Reinvigorated food-safety debates have brought back some old issues.

Source of Article:


(, April 17, 2009)
by Steve Bjerklie


As the Salmonella outbreaks traced to contaminated peanuts and now pistachios have re-energized the debate over how food safety should be improved and regulated in the U.S., so has the reinvigorated discussion brought back older issues for new examination.

Last month, the New York Times columnist Nicholas Kristoff digressed from his usual focus on human rights abuses to comment on an apparent increase in the prevalence of antibiotic-resistant bacteria that are showing up "even in our food supply." "Five out of 90 samples of retail pork in Louisiana tested positive for MRSA – an antibiotic-resistant staph infection – according to a peer-reviewed study publish in Applied and Environmental Microbiology last year," he wrote. "Yet the central problem here isn’t pigs, it’s humans. Unlike Europe and even South Korea, the United States still bows to agribusiness interested by permitting the non-therapeutic use of antibiotics in animal feed. That’s unconscionable."

The Kristoff column coincided with new focus on proposed legislation by Rep. Louise Slaughter, D-N.Y., and Sen. Edward Kennedy, D-Mass., first presented in 2007, that would ban the non-therapeutic use of antibiotics in livestock, and follows last year’s report from the Pew Trust condemning overuse of antibiotics in agriculture, particularly for growth-promoting purposes in livestock.

Dave Warner, spokesman for the National Pork Producers Council, told that the various proposals being made on in Congress to revamp the U.S.’s food-safety regulatory system, in the wake of the peanut and pistachio Salmonella recalls and concerns over imported food contaminated with dangerous chemicals, create an opportunity for bills like the Slaughter-Kennedy proposal to be attached to broader food-safety reform legislation. "We’re a little more wary this time," he said, noting that in the past, legislative proposals to limit agricultural use of antibiotics have stalled or died. "Food-safety legislation is going to happen, there’s almost no question. I think we’ll see strong attempts to attach" the Slaughter-Kennedy proposal to food-safety reform. He added that he expects to see "some action on this" before the August congressional recess, "although there probably won’t be anything ready for the President to sign." Warner also point out that the Child Nutrition Act is set to expire at the end of September this year, and Congress may also see the renewal of this legislation as an opportunity to introduce various food-safety reforms, including the Slaughter-Kennedy legislation.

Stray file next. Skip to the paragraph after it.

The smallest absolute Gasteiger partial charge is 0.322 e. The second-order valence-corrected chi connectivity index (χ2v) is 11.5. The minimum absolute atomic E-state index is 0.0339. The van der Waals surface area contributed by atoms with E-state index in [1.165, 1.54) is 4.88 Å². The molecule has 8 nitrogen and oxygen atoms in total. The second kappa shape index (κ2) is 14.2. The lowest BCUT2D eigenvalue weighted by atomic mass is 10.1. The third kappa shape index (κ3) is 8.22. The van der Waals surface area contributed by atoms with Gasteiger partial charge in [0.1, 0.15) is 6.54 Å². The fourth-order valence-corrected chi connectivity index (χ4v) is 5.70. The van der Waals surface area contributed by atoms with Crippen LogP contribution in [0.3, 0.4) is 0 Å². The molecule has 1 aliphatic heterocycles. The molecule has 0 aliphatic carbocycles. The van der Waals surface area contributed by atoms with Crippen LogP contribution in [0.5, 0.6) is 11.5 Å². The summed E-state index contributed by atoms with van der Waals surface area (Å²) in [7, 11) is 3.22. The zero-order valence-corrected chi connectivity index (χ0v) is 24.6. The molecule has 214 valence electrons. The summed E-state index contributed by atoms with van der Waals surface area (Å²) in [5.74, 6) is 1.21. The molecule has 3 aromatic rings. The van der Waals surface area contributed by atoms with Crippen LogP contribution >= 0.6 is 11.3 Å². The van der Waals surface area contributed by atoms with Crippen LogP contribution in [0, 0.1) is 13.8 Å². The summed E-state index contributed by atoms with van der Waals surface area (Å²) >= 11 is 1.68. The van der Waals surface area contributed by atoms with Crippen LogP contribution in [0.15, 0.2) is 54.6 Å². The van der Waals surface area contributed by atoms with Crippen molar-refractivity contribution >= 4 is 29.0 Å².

The argument that widespread use of antibiotics in agriculture contributes to the development of antibiotic-resistant pathogenic bacteria has been circulating among microbiologists and other scientists since the 1970s, and was first popularized in 1984 with the publication of the book "Modern Meat" by Orville Schell, parts of which were serialized in The New Yorker magazine.

Warner said that since then, Americans seem to have become even more casual about antibiotics even while voices protesting non-therapeutic antibiotic use in livestock have grown louder. "Just about every kitchen and bathroom in the country has antibacterial soap in it," he commented to "And we hardly let our kids play outside in the dirt anymore, where they can be exposed naturally to bacteria and thus develop resistance. We’re not allowing kids to build up immunity. Even our buildings are airtight. We’re not allowing ourselves to be exposed to the things that would make us immune from these pathogens." According to Warner, "all the MRSA outbreaks have been in urban areas, and I don’t think that’s a coincidence."

According to NPPC figures, just five percent of antibiotics fed to hogs are given for growth-promotion; the rest are given to the animals for disease prevention and disease-control therapy. In Denmark, where non-therapeutic use of antibiotics was banned for hog production, Warner said there was a "huge increase" in demand for antibiotics for disease because hog disease rates increased substantially after the ban was instituted.

But Kristoff at the Times wrote that it is "an almost universal view in the public health world" that supposed over-use of antibiotics in livestock is robbing the medical profession of one of its most important tools. "The Infectious Diseases Society of America has declared antibiotic resisted a ‘public health crisis.’"

Rep. Slaughter, who is Congress’s only trained microbiologist, told Kristoff: "We have misused one of the best scientific products we’ve had."


Main Page

setstats            Copyright (C) All rights reserved under

            If you have any comments, please send your email to